On finding stories of progress:
You know, I think we get very often this perception of it being a grim story where not very much changes…We also don’t hear that huge progress has been made in responding. There were, for example, when I started reporting on this full-time, there were fewer than 100,000 people on treatments and today there are 1.5 million in Africa. And everybody said, “You can’t do it, there’s no way you can treat in Africa.” Well, that’s a 13-fold increase in four years, and those people have better survival rates on treatment than most Americans on treatment do. So lots of victories.
On money and broken promises and the real roadblock to widespread treatment programs (trained health care professionals):
And there’s a lot more money available than there was….They need about $6.8 billion to meet those proposals, and they have, you know, like, $1.85 in change. Constantly, countries promise money and don’t deliver or don’t promise anything like what’s needed to respond. So we need money. I think, even more than money, these days we’re realizing that there are some more intractable problems that are going to need more creative solutions. So you can use that money to fly in boxes and boxes of pills. You can’t fly in nurses, doctors, pharmacists. I mean, you can fly in a few, but not enough to meet the needs of a whole, continent-wide healthcare program, right?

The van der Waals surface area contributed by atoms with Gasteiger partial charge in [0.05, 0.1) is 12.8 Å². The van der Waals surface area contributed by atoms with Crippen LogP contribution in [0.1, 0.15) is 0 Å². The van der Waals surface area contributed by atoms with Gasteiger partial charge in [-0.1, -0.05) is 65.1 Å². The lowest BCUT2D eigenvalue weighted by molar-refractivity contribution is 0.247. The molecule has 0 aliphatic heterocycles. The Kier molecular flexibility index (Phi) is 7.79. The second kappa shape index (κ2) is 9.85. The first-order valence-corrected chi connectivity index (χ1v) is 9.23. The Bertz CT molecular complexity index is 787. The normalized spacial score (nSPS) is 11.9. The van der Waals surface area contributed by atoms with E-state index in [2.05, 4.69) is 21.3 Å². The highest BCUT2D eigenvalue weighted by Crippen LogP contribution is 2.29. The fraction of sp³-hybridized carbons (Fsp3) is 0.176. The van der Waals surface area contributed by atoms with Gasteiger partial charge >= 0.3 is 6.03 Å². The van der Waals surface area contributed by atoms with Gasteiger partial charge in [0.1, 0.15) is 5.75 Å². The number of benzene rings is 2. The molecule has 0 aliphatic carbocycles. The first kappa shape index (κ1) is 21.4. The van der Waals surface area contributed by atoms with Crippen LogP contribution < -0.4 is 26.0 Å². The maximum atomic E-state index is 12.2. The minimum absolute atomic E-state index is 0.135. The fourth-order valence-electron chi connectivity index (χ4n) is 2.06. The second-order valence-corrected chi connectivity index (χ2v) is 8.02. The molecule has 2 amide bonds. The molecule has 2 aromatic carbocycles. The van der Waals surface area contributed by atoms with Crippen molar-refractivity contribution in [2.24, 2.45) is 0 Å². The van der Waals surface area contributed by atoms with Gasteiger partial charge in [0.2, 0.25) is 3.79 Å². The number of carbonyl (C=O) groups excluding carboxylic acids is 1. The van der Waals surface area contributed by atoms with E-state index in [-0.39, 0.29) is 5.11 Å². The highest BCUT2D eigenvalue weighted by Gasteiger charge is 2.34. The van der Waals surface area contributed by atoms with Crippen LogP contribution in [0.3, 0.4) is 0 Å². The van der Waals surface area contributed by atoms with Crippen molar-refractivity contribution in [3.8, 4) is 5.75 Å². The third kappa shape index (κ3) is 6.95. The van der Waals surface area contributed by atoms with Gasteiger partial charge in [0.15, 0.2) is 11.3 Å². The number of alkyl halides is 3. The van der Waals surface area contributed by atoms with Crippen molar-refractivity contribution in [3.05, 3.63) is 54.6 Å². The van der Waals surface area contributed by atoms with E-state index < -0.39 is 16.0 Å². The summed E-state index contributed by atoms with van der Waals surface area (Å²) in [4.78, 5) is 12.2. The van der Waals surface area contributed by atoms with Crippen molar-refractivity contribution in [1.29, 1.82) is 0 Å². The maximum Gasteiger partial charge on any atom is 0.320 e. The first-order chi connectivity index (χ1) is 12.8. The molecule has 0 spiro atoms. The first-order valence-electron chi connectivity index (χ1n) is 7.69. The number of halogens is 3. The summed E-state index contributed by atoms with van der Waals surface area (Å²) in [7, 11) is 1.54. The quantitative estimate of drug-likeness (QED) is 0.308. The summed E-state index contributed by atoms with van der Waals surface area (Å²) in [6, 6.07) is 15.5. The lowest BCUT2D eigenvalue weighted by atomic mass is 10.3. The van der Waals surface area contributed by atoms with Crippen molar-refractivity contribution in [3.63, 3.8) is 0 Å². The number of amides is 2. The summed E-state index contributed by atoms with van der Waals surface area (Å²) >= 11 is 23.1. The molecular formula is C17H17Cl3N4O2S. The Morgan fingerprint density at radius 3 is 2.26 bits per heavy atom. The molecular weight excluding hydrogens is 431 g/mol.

On the underlying economic inequalities that drive the epidemic:
You know, I meet lots of young women who’ve been given information about HIV but who are selling sex down at truck stops because their parents have died, they’re raising their siblings and that’s the only option that they have. So, you know, they say, “Fine, we’ve been told about HIV in the safe-sex textbooks, but HIV might kill me in five years or 10 years and we’re all going to starve to death next week if I don’t do this.” So, you can address some of the obvious things around prevention, but unless you change the factors that drive people into risky behavior, then you haven’t achieved very much.
And, a bit further afield, but still in Africa, on Darfur and the war in Uganda:
And, you know, it’s also interesting to talk about Darfur because, yeah, there are probably 300, 350,000 dead there and a lot of people displaced, but it is in fact a far smaller conflict than the war in northern Uganda which has been going on for 21 years. You have four times as many people displaced in northern Uganda. You have four times as many people dead. Well, when did we last hear about that one, right? I mean, Darfur is suddenly sexy because George Clooney goes there and, meanwhile, the war in northern Uganda that relies almost entirely on child soldiers … you don’t hear about that one.
On Bush’s PEPFAR program (providing treatment for AIDS in Africa):
Well, you know, I’ve done a lot of call-in radio lately where people call up and are yelling about the Bush administration letting people die, and here they are, spending all these billions of dollars in Iraq. Why don’t they do something in Africa? So I say to people, “Well, guess what? Actually the $15-billion, five-year program to intervene for AIDS in Africa, that the Bush administration dreamed up, has been the single greatest response to the pandemic ever.” And then there’s kind of silence on the end of the phone, you know?